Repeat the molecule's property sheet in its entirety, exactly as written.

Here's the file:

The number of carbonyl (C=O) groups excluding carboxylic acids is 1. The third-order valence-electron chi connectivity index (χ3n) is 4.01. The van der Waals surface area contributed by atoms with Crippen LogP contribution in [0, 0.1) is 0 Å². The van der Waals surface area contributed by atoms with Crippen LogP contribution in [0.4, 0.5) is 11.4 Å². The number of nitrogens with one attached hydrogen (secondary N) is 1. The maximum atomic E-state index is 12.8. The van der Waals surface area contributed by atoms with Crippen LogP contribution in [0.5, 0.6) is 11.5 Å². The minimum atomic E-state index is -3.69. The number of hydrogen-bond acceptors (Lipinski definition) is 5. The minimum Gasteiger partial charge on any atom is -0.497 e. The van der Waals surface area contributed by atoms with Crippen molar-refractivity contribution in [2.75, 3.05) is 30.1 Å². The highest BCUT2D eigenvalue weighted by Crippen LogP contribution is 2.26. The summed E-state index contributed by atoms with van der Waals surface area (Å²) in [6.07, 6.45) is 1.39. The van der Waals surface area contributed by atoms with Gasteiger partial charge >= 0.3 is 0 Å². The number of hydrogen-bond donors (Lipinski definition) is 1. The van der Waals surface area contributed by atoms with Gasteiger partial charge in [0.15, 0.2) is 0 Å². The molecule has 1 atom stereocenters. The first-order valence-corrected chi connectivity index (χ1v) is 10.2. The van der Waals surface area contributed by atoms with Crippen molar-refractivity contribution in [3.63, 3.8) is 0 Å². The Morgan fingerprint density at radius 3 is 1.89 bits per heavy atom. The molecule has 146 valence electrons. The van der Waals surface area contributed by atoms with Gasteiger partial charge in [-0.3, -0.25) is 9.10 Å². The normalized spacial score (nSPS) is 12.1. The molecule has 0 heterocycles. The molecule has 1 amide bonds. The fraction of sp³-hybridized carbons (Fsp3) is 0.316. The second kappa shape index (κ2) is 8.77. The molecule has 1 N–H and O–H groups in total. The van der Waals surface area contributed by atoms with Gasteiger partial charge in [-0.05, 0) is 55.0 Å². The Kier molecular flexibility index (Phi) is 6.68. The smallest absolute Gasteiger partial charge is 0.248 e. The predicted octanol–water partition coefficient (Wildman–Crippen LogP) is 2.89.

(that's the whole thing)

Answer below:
The number of carbonyl (C=O) groups excluding carboxylic acids is 1. The third-order valence-electron chi connectivity index (χ3n) is 4.01. The van der Waals surface area contributed by atoms with Crippen LogP contribution in [0, 0.1) is 0 Å². The van der Waals surface area contributed by atoms with Crippen LogP contribution in [0.4, 0.5) is 11.4 Å². The number of nitrogens with one attached hydrogen (secondary N) is 1. The maximum atomic E-state index is 12.8. The van der Waals surface area contributed by atoms with Crippen LogP contribution in [0.5, 0.6) is 11.5 Å². The minimum atomic E-state index is -3.69. The number of hydrogen-bond acceptors (Lipinski definition) is 5. The minimum Gasteiger partial charge on any atom is -0.497 e. The van der Waals surface area contributed by atoms with Crippen molar-refractivity contribution in [2.75, 3.05) is 30.1 Å². The highest BCUT2D eigenvalue weighted by Crippen LogP contribution is 2.26. The summed E-state index contributed by atoms with van der Waals surface area (Å²) in [6.07, 6.45) is 1.39. The van der Waals surface area contributed by atoms with Gasteiger partial charge >= 0.3 is 0 Å². The number of hydrogen-bond donors (Lipinski definition) is 1. The van der Waals surface area contributed by atoms with Gasteiger partial charge in [0.15, 0.2) is 0 Å². The molecule has 1 atom stereocenters. The first-order valence-corrected chi connectivity index (χ1v) is 10.2. The van der Waals surface area contributed by atoms with Crippen molar-refractivity contribution in [3.63, 3.8) is 0 Å². The Morgan fingerprint density at radius 3 is 1.89 bits per heavy atom. The molecule has 146 valence electrons. The van der Waals surface area contributed by atoms with Gasteiger partial charge in [-0.3, -0.25) is 9.10 Å². The normalized spacial score (nSPS) is 12.1. The molecule has 0 heterocycles. The molecule has 1 amide bonds. The fraction of sp³-hybridized carbons (Fsp3) is 0.316. The second kappa shape index (κ2) is 8.77. The molecule has 1 N–H and O–H groups in total. The van der Waals surface area contributed by atoms with Gasteiger partial charge in [-0.05, 0) is 55.0 Å². The Kier molecular flexibility index (Phi) is 6.68. The smallest absolute Gasteiger partial charge is 0.248 e. The predicted octanol–water partition coefficient (Wildman–Crippen LogP) is 2.89.